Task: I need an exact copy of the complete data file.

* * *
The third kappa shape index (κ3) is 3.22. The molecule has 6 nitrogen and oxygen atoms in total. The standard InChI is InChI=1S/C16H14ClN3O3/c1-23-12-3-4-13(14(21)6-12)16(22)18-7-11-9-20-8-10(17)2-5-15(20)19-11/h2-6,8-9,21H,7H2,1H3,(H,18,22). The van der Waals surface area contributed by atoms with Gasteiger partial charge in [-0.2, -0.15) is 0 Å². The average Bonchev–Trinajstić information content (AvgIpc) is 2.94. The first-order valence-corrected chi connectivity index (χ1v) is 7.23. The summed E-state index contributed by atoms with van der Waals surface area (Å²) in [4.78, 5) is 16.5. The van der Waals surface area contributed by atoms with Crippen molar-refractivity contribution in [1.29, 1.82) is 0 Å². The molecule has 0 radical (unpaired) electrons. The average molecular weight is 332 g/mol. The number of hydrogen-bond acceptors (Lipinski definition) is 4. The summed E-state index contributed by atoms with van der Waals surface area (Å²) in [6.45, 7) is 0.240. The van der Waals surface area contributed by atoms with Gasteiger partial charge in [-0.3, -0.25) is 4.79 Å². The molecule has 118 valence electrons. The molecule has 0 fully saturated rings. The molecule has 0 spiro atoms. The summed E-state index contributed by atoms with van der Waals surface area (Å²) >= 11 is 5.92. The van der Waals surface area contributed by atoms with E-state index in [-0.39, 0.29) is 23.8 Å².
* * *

The third kappa shape index (κ3) is 3.22. The molecule has 6 nitrogen and oxygen atoms in total. The standard InChI is InChI=1S/C16H14ClN3O3/c1-23-12-3-4-13(14(21)6-12)16(22)18-7-11-9-20-8-10(17)2-5-15(20)19-11/h2-6,8-9,21H,7H2,1H3,(H,18,22). The van der Waals surface area contributed by atoms with Gasteiger partial charge in [-0.2, -0.15) is 0 Å². The average Bonchev–Trinajstić information content (AvgIpc) is 2.94. The first-order valence-corrected chi connectivity index (χ1v) is 7.23. The summed E-state index contributed by atoms with van der Waals surface area (Å²) in [4.78, 5) is 16.5. The van der Waals surface area contributed by atoms with Crippen molar-refractivity contribution in [1.29, 1.82) is 0 Å². The molecule has 0 radical (unpaired) electrons. The average molecular weight is 332 g/mol. The number of hydrogen-bond acceptors (Lipinski definition) is 4. The summed E-state index contributed by atoms with van der Waals surface area (Å²) in [6.45, 7) is 0.240. The van der Waals surface area contributed by atoms with Gasteiger partial charge in [-0.3, -0.25) is 4.79 Å². The molecule has 118 valence electrons. The molecule has 0 fully saturated rings. The molecule has 0 spiro atoms. The summed E-state index contributed by atoms with van der Waals surface area (Å²) >= 11 is 5.92. The van der Waals surface area contributed by atoms with E-state index in [-0.39, 0.29) is 23.8 Å².